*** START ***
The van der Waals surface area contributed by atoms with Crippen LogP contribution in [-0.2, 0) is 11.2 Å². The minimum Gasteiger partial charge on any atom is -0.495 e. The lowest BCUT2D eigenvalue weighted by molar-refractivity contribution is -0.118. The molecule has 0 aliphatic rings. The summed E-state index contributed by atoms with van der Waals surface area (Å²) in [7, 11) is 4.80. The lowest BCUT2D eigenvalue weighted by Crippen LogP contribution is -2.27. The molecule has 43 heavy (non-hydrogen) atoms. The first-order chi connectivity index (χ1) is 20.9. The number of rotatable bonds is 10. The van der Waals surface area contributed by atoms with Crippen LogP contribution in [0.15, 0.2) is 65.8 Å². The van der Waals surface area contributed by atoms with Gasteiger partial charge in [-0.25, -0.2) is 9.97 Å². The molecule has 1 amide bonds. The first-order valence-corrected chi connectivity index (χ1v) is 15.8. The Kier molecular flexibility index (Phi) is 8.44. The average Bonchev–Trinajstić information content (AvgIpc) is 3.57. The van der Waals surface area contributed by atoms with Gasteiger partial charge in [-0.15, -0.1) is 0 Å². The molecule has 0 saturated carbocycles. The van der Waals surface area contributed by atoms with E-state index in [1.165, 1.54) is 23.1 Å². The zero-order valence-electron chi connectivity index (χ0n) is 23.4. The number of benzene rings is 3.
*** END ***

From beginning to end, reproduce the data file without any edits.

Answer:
The van der Waals surface area contributed by atoms with Crippen LogP contribution in [-0.2, 0) is 11.2 Å². The minimum Gasteiger partial charge on any atom is -0.495 e. The lowest BCUT2D eigenvalue weighted by molar-refractivity contribution is -0.118. The molecule has 0 aliphatic rings. The summed E-state index contributed by atoms with van der Waals surface area (Å²) in [7, 11) is 4.80. The lowest BCUT2D eigenvalue weighted by Crippen LogP contribution is -2.27. The molecule has 43 heavy (non-hydrogen) atoms. The first-order chi connectivity index (χ1) is 20.9. The number of rotatable bonds is 10. The van der Waals surface area contributed by atoms with Crippen LogP contribution in [0.15, 0.2) is 65.8 Å². The van der Waals surface area contributed by atoms with Gasteiger partial charge in [-0.25, -0.2) is 9.97 Å². The molecule has 1 amide bonds. The first-order valence-corrected chi connectivity index (χ1v) is 15.8. The Kier molecular flexibility index (Phi) is 8.44. The average Bonchev–Trinajstić information content (AvgIpc) is 3.57. The van der Waals surface area contributed by atoms with Gasteiger partial charge in [-0.15, -0.1) is 0 Å². The molecule has 0 saturated carbocycles. The van der Waals surface area contributed by atoms with E-state index in [1.165, 1.54) is 23.1 Å². The zero-order valence-electron chi connectivity index (χ0n) is 23.4. The number of benzene rings is 3.